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Date of Release: 
Wednesday, May 17, 2017
Contact Info: 

Erika Monroe-Kane, Director of Communications
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Taking Sides: Social Critique in Modern and Contemporary Art

Taking Sides: Social Critique in Modern and Contemporary Art

June 10—October 15, 2017

MADISON, WI— The Madison Museum of Contemporary Art (MMoCA) will present Taking Sides: Social Critique in Modern and Contemporary Art from June 10 through October 15, 2017. Drawn from MMoCA’s permanent collection, its title is taken from a quote of Salmon Rushdie, the renowned novelist and essayist, who stated, “A poet’s work is to name the unnamable, to point at frauds, to take sides, start arguments, shape the world, and stop it from going to sleep.”

In the visual arts, this impulse flourished in the aftermath of the American and French Revolutions, and with the gradual institution of liberal democracies in Western Europe and the United States. Initially, social protest of this sort took the form of political cartooning and caricature in printed broadsheets and satirical magazines. Activist art that challenges state authority became a hallmark of the modern era in western culture.

Taking Sides picks up this theme of social protest art in the late nineteenth century, with prints by William Hogarth, Francisco Goya, and Honoré Daumier. This introductory section then flows into a special gallery of prints devoted to the works of Käthe Kollwitz and Théophile Steinlen—early modern artists who championed the disenfranchised of society and exposed social ills. The remainder of the exhibition, which in its entirety presents nearly one hundred works of art in all media, focuses on an assortment of themes critical to the notion of art as a platform for political statement.

Violence toward the disenfranchised; group demonstrations; abuses of military power; evils of the authoritarian state; threats to the environment; class and racial inequity; ethnic and gender identity; and compassion for the vulnerable are among the many threads the exhibition calls out. Taking Sides includes Andy Warhol’s charge of intolerable racial prejudice in his Birmingham Race Riot screenprint of 1963; Joan Snyder’s lament for the stigmatized victims of AIDS in Requiem/Let Them Rest, a multimedia print from 1997; and Robert Rauschenberg’s shouting out of political and social wrongdoing in his 1970 screenprint Surface Series 42.

The majority of works in the exhibition date from the 1960s to the present. During this time, demands for humanitarian changes in public policy, continued racial tension, and identity politics have played a major role in accelerating the production of art that begs for social reform. Taking Sides is timely given the current political climate that has in many quarters sanctioned social injustice both here and abroad. The injunction in the Book of Leviticus that “Thou shall not stand idly by” is as urgently true today as it was 2,500 years ago.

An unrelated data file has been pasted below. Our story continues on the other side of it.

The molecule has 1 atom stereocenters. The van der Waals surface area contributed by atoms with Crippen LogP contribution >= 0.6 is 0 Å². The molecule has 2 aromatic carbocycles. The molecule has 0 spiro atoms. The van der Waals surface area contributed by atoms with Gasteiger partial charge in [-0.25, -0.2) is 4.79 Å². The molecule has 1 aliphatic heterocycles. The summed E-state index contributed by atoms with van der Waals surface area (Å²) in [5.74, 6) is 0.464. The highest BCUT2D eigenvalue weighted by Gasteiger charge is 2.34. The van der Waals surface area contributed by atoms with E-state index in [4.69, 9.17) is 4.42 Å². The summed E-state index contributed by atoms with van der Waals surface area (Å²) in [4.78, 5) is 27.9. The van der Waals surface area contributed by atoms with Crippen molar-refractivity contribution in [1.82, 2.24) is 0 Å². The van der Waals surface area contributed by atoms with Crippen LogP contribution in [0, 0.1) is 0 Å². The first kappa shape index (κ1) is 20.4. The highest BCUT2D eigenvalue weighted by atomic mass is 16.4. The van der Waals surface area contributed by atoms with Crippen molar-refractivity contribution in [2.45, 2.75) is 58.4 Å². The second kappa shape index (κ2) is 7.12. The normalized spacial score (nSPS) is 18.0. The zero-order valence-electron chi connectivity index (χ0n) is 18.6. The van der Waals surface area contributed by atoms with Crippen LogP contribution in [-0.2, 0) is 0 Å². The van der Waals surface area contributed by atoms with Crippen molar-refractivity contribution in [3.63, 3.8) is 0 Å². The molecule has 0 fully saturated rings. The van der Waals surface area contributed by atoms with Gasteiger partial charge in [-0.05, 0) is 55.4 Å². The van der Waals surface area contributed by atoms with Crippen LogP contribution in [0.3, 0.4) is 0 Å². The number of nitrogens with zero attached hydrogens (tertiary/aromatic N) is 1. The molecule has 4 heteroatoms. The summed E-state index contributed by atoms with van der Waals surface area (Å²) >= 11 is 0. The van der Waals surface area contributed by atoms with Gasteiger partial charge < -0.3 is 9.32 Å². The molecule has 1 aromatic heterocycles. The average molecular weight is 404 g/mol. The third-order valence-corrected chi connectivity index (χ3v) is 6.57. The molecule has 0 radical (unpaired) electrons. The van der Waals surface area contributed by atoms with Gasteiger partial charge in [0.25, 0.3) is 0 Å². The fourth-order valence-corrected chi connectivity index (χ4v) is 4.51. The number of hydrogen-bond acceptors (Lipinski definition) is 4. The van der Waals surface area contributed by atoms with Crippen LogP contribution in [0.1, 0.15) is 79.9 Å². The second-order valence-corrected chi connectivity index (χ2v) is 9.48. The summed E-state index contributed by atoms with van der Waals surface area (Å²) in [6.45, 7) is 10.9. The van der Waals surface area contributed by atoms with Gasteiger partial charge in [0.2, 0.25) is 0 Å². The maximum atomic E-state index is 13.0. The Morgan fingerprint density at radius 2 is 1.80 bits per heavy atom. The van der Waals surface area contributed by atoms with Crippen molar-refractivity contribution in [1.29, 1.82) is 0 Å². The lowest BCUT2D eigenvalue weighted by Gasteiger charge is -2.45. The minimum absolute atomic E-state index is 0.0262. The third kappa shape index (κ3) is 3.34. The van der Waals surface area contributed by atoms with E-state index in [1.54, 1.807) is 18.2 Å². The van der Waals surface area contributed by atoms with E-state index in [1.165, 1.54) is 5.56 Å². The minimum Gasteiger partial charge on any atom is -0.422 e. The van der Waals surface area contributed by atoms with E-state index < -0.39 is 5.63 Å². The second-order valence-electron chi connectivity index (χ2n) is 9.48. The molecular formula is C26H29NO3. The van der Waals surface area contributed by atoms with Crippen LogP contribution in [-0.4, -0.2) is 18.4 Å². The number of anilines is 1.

Curator's Talk on Taking Sides

June 15, 2017 – 1 to 1:45 pm

MMoCA senior curator Richard H. Axsom will offer an overview of Taking Sides: Social Critique in Modern and Contemporary Art, which explores art as a voice for social change and political action. Dr. Axsom is professor emeritus of art history at the University of Michigan and a nationally recognized art historian, curator, and art writer.


Gallery Talk: Taking Sides in Everyday Life

June 23, 2017 – 6:30 to 7 pm

In conjunction with Taking Sides, Katherine Cramer will discuss the difficulty and importance of ordinary citizens encountering opposing political viewpoints. Dr. Cramer is a professor of political science at the UW-Madison, director of the Morgridge Center for Public Service, and author of The Politics of Resentment: Rural Consciousness in Wisconsin and the Rise of Scott Walker.



Generous funding, to date, for Taking Sides has been provided by The DeAtley Family Foundation; Dan and Natalie Erdman; Susan Lloyd; a grant from the Wisconsin Arts Board with funds from the State of Wisconsin and National Endowment for the Arts; and MMoCA Volunteers.


Hours at the Madison Museum of Contemporary Art are Tuesday–Thursday (noon–5 pm); Friday (noon–8 pm); Saturday (10 am–8 pm); and Sunday (noon–5 pm). The museum is closed on Mondays. 

Admission to exhibitions at the Madison Museum of Contemporary Art is free of charge. Housed in a soaring, Cesar Pelli-designed building on State Street, the Madison Museum of Contemporary Art offers exhibitions and education programs that engage people in modern and contemporary art. The four galleries offer changing exhibitions that feature established and emerging artists. The Rooftop Sculpture Garden provides an urban oasis with an incredible view. The award-winning Museum Store offers contemporary American craft and fine jewelry, while Fresco, the museum’s rooftop restaurant, features local, seasonal ingredients in fine American cuisine.


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